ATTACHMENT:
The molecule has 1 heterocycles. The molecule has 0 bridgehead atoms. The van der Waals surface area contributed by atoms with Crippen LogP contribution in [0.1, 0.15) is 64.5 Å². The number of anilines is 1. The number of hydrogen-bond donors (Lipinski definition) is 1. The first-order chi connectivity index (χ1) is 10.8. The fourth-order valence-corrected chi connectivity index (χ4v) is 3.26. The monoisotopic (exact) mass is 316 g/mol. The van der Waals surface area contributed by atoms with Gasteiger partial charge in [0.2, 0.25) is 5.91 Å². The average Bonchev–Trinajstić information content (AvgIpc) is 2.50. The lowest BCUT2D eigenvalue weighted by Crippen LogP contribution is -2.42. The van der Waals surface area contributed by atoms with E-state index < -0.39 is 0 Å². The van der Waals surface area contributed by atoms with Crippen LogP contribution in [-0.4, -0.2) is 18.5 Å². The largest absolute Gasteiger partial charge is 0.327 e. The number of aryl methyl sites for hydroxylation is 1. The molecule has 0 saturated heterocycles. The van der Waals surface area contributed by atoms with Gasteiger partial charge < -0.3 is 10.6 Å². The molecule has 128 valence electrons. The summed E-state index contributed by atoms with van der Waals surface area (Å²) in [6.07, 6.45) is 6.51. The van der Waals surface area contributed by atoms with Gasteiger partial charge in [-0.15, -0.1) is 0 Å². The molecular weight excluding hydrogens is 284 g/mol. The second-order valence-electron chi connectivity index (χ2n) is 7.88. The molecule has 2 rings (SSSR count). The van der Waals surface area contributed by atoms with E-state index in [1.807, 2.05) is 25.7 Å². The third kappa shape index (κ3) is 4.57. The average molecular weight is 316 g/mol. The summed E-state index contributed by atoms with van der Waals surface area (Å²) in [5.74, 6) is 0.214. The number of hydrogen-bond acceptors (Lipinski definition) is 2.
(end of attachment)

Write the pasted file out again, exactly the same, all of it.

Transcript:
The molecule has 1 heterocycles. The molecule has 0 bridgehead atoms. The van der Waals surface area contributed by atoms with Crippen LogP contribution in [0.1, 0.15) is 64.5 Å². The number of anilines is 1. The number of hydrogen-bond donors (Lipinski definition) is 1. The first-order chi connectivity index (χ1) is 10.8. The fourth-order valence-corrected chi connectivity index (χ4v) is 3.26. The monoisotopic (exact) mass is 316 g/mol. The van der Waals surface area contributed by atoms with Gasteiger partial charge in [0.2, 0.25) is 5.91 Å². The average Bonchev–Trinajstić information content (AvgIpc) is 2.50. The lowest BCUT2D eigenvalue weighted by Crippen LogP contribution is -2.42. The van der Waals surface area contributed by atoms with E-state index < -0.39 is 0 Å². The van der Waals surface area contributed by atoms with Crippen LogP contribution in [-0.4, -0.2) is 18.5 Å². The largest absolute Gasteiger partial charge is 0.327 e. The number of aryl methyl sites for hydroxylation is 1. The molecule has 0 saturated heterocycles. The van der Waals surface area contributed by atoms with Gasteiger partial charge < -0.3 is 10.6 Å². The molecule has 128 valence electrons. The summed E-state index contributed by atoms with van der Waals surface area (Å²) in [6.07, 6.45) is 6.51. The van der Waals surface area contributed by atoms with Gasteiger partial charge in [-0.15, -0.1) is 0 Å². The molecular weight excluding hydrogens is 284 g/mol. The second-order valence-electron chi connectivity index (χ2n) is 7.88. The molecule has 2 rings (SSSR count). The van der Waals surface area contributed by atoms with E-state index in [1.807, 2.05) is 25.7 Å². The third kappa shape index (κ3) is 4.57. The average molecular weight is 316 g/mol. The summed E-state index contributed by atoms with van der Waals surface area (Å²) in [5.74, 6) is 0.214. The number of hydrogen-bond acceptors (Lipinski definition) is 2.